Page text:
Denver Airport Embraces Conspiracies With Campy PR Campaign


Ask any Coloradan about the conspiracies surrounding Denver International Airport (DIA) and you’ll almost certainly hear them ramble about Blucifer, Native American burial grounds, or murals depicting Nazis and a New World Order. And now the airport has decided to embrace these murky myths with a campy PR campaign to presumably dispel the conjecture surrounding its illuminati sympathies. But the real question is: can we trust them or is this some type of reverse-psychological tactic to distract us from its true nature?

For years, travelers passing through the U.S.’s largest (ft2) airport have been spooked by the bizarre artwork decorating DIA, inside and out. Driving up, travelers are first greeted by a 9,000 lb., 32-foot tall blue mustang with disturbingly glowing red eyes, nicknamed “Blucifer.”



Continuing inside one finds the depiction of a Nazi soldier wielding a sword over cowering women and children, eliciting an eerie scene some believe represents a New World Order or the apocalypse. The piece, recently removed, is titled “Children of the World Dream Peace.”

Meanwhile, a bridge leading to an alternative security clearance line showcases a multitude of Native American artifacts, while a native chant is played ambiently in the background. Legend has it that the airport was built on native burial grounds and was haunted upon completion, until a native elder settled the spirits and recommended a constant chant be played to assuage them.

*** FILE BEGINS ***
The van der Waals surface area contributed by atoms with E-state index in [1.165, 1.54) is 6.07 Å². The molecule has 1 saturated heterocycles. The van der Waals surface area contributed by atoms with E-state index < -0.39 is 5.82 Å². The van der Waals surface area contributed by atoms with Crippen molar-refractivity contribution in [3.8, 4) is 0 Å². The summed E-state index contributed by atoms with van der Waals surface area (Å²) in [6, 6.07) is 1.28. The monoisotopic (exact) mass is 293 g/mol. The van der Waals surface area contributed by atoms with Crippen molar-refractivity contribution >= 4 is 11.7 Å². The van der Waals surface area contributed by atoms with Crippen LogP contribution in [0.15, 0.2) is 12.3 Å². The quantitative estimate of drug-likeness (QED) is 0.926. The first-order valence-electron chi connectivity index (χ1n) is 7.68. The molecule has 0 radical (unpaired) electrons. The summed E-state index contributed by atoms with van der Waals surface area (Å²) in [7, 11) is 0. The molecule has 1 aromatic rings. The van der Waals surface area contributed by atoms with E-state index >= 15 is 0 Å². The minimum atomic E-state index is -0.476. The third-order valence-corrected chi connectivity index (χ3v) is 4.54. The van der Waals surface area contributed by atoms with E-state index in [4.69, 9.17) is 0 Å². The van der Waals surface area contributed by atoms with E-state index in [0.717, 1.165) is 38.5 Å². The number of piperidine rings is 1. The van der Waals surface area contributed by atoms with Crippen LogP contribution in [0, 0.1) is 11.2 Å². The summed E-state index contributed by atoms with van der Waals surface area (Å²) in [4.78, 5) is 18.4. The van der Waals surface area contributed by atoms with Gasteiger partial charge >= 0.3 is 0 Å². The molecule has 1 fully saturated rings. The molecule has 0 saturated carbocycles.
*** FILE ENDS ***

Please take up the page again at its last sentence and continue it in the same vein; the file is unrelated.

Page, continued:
Some of these stories have been chalked up to lore and hearsay, allegedly disproven or ambiguated in one way or another, though many remain unconvinced. If there’s really nothing to them, why are there so many compounding conspiracies? And why is there a network of 7,000-foot long tunnels below an airport twice the size of Manhattan?

Realizing it will never escape its cabal-like connotations, the airport’s brand managers hired a PR firm to come up with a cute campaign that includes the hashtag #DENFILES, putatively poking fun at these accusations.

Posters with reptilian lizard men taunt passersby with multiple choice tests. ‘What are we doing?’ one asks: adding amazing new restaurants and bars; building an illuminati headquarters; or remodeling the lizard people’s lair?

Another poster shows an alien gesturing you to keep quiet, titled “Yes, Den’s Got Some Secrets.” It continues: Since the airport’s opening in 1995, there have been endless rumors and theories. People say our underground tunnels lead to secret meeting facilities for the world’s elite. Our blue horse is thought of to be cursed. Some believe we are connected to the New World Order, the Freemasons, and are home to lizard people.



But in reality, that horse really is cursed – it’s well documented that during construction, a piece of Blucifer fell on its creator, Luis Jiménez, severing an artery in his leg and subsequently killing him.

Explain that, DIA.


Watch this episode of Beyond Belief in which Jim Marrs discusses the history of the Illuminati:

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